As noted, it began in 1943. However, that was an unlikely year for any sort of real estate development. That was the most intense, nay frenzied, year of our all-out World War II industrial and military production. Construction materials were nearly impossible to obtain for private housing. There was an acute shortage of construction workers with most able bodied men in the military service or in high paying priority defense work - -women too. So the question arises: how was Lyn able to build houses at that time? Most likely he did so because his project was for workers essential to the operation of the nearby military installations. Rigid racial segregation in housing was the rule at the time, and there simply was no place in the surrounding community for a large number of blacks to live unless a separate neighborhood could be built for them, i.e., Lynwood Park. By 1970 it had 1,134 residents and three churches. Today, it is a dramatic example of the infill housing phenomenon. So-called McMansions are going up right next to the humble 1940s ones, dwarfing the latter.
When we moved to Hampton Hall, the Lynwood residents still enjoyed roaming through the surrounding woods and fishing in Silver Lake and along the Warrenhall creek and Nancy Creek. The development of Hampton Hall interrupted these activities. Emmett Hunter (1088 Warrenhall – now Holmes) recalled that not long after he moved into his house (built in 1966), he discovered one afternoon a group from Lynwood enjoying a cook-out in his back yard on the banks of the creek. During our first two summers in the neighborhood, Lynwood residents often fished in the creek just across the street from us. The swimming pool at the end of Warrenhall (now the Hampton Hall Swim Club) first opened in the summer of 1967. At the time it was run by Spratlin, the developer. Joe Jones was the resident overseer. On Christmas day 1967 he went to the pool to check it out and discovered some Lynwood boys enjoying a swim, having climbed over the surrounding fence.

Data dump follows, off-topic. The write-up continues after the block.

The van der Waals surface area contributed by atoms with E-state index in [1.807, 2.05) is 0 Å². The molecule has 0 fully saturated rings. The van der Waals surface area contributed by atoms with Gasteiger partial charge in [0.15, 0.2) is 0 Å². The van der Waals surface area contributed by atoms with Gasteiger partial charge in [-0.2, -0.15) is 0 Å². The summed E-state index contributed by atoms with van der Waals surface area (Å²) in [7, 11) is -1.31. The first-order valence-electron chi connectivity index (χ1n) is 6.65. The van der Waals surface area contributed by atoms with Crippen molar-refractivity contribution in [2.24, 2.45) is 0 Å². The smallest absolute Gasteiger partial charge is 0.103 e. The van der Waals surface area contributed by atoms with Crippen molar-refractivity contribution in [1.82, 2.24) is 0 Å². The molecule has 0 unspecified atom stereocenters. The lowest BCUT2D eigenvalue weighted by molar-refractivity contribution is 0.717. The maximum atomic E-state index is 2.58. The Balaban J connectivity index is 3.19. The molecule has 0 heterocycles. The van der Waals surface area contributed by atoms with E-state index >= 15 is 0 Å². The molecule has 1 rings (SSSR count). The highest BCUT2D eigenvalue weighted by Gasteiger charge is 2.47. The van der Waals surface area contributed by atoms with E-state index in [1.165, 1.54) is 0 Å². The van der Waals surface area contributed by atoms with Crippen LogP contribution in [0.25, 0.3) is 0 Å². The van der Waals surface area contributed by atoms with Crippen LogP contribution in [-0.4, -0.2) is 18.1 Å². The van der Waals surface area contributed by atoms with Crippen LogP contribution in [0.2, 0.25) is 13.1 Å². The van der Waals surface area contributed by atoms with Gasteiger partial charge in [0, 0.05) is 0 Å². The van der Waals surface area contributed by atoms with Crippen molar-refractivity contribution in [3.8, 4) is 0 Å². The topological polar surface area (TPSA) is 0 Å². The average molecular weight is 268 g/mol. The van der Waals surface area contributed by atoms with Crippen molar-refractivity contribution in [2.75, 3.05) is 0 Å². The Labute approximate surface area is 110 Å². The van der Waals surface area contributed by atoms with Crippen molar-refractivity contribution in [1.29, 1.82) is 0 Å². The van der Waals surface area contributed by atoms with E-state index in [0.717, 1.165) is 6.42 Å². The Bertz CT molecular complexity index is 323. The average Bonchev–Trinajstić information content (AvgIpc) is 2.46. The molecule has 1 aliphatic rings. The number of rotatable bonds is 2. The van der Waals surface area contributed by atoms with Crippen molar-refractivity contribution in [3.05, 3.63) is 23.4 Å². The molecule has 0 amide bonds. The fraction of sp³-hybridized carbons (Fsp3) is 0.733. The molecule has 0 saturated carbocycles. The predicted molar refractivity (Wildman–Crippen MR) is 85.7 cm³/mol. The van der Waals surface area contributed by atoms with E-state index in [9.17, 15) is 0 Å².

At the time Lynwood Park had an elementary school and there was talk of sending the Hampton Hall youngsters there. Racial integration of the public schools was then gaining momentum. After all, Lynwood Park is just over the hill from our neighborhood as the crow flies. However, by the nearest combination of roads it was some four miles from Hampton Hall to the old Lynwood school. Back then Windsor Parkway was not cut through from Lanier to Ashford Dunwoody Rd. (alongside St. Martin’s) as it is now. One had to go all the way down to Peachtree and double back to Windsor Parkway via Lanier and Woodrow Way. Nothing ever came of the Lynwood school idea. There was also a proposal to build a new elementary school on then wooded and undeveloped land on the south side of Johnson Ferry where Cambridge Court is today. The location is almost directly across from Cambridge Square. The land was actually owned at one time by the Board of Education and was still shown on a 1972 map as the site of a proposed elementary school. That too went by the wayside. When our two oldest switched from Ashdun Hall to the public schools in the fall of 1970, they were assigned and bused to Nancy Creek Elementary near Murphy Candler Park.
Here Come the Horses
Horses were once stabled and pastured along Peachtree Dunwoody. There were stables on the corner with Evergreen and others in the Nancy Creek bottom land on both sides of Windsor Parkway at the intersection there. Around 1968-1970, Hampton Hall was a favorite spot for riding. Attractive girls in jodhpurs and riding helmets would take their steeds through the woods along the creek leading from Mill Creek to Warrenhall. Then they would ride up and down Warrenhall. They preferred riding on the street side grass instead of the pavement. However, we were all struggling to grow our new lawns and did not favor the plowing effect of horses hooves. The equestrianism in Hampton Hall signified an area in transition from the exurban to the suburban. I will end on that note.